On November 28, 2023, the California Office of Health Care Affordability (“OHCA”) submitted proposed emergency regulations (the “Regulations”) on the reporting of certain transactions involving health care entities for review by the California Office of Administrative Law, the final step in the regulation process. The final Regulations, reflecting changes in response to public comments and those proposed by the Office of Administrative Law, were released on December 18, 2023, and will apply as of January 1, 2024, to covered transactions with a proposed closing date on or after April 1, 2024. Earlier articles covered the draft regulations and revised regulations, which parallels similar reporting regulations in nine other states, including Massachusetts, Washington, and Oregon. New York is proposing similar regulations for adoption in 2024.

This article will comment on the most recent changes to the Regulations and certain practical issues that must be considered in future transactions that will be subject to the reporting regime and cost and market impact reviews (“CMIR”).

Key Changes in the Final Regulations

The final Regulations have been modified to limit the entities required to report as well as certain transactions that are subject to reporting. As previously noted, the obligation to report a transaction is based on two factors—whether a party is a health care entity meeting certain criteria and whether the transaction itself constitutes a “material change transaction.” It is important to note that in certain instances, such as a transaction involving a physician group with fewer than 25 physicians or a party with less than $10 million in California assets or California-derived revenues, one party to the transaction may not be required to file a report with OHCA, even though the transaction itself is reportable by the other party or parties to the transaction.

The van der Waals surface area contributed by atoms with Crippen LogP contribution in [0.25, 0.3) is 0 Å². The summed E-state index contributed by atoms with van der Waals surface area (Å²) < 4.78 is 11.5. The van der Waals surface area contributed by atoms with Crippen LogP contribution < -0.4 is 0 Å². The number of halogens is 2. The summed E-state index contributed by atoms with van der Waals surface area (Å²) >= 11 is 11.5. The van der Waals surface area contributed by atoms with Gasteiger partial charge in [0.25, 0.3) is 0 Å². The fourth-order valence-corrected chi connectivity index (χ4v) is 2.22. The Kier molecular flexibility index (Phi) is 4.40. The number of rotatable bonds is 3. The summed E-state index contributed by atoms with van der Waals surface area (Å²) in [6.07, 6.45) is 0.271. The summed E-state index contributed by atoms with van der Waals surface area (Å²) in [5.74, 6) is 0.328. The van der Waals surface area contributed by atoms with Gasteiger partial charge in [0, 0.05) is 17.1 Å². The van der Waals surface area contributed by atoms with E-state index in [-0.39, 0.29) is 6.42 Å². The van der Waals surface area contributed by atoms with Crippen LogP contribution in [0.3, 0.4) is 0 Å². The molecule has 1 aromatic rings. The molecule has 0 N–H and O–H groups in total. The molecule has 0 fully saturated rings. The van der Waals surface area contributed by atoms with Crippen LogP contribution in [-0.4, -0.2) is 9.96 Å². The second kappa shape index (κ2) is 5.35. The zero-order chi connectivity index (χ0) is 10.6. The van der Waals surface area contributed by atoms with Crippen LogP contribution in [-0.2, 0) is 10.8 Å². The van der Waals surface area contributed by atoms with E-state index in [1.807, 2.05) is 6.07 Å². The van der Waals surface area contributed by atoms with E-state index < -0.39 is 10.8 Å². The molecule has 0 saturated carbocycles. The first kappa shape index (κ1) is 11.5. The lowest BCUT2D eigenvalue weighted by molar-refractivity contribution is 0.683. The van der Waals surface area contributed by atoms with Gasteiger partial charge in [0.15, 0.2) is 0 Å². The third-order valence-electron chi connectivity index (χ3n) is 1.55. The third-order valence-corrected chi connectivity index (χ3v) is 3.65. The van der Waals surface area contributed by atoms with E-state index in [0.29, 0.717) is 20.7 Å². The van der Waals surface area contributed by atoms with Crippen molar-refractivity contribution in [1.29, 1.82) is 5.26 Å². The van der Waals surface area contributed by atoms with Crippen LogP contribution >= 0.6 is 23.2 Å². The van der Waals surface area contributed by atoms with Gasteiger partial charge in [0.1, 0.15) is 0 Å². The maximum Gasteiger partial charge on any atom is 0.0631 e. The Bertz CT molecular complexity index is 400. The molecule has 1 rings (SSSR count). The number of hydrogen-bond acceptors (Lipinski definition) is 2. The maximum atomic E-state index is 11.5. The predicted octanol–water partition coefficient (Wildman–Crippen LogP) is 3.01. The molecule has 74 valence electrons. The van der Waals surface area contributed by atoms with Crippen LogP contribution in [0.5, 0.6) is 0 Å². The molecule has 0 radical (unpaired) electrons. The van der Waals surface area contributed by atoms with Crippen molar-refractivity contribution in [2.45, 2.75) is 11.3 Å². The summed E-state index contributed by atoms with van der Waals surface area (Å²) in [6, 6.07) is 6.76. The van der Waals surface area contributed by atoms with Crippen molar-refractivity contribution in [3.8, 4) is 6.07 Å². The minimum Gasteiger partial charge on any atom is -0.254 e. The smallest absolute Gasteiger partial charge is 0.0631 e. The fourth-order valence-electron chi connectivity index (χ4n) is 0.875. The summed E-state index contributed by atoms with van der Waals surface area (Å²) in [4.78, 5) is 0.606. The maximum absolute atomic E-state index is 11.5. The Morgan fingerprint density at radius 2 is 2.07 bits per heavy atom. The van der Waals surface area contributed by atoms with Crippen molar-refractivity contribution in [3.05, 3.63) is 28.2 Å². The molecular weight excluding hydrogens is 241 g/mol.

The Regulations were revised to eliminate a previous provision that included management services organizations (“MSOs”) as health care entities required to report, in response to extensive comments. A transaction involving an MSO may be subject to reporting requirements if the MSO’s functions include contracting with payers on behalf of a group of consolidated or combined providers (which meet the reporting entity thresholds) that is likely to increase the annual California-derived revenue of the providers by either $10,000,000 of 20% of annual California derived revenue from normal or stabilized levels of operations. Since the MSO is not a health care entity and therefore not required to report, whether the transaction is reportable will depend upon the characteristics of the health care entities that are parties to the transaction.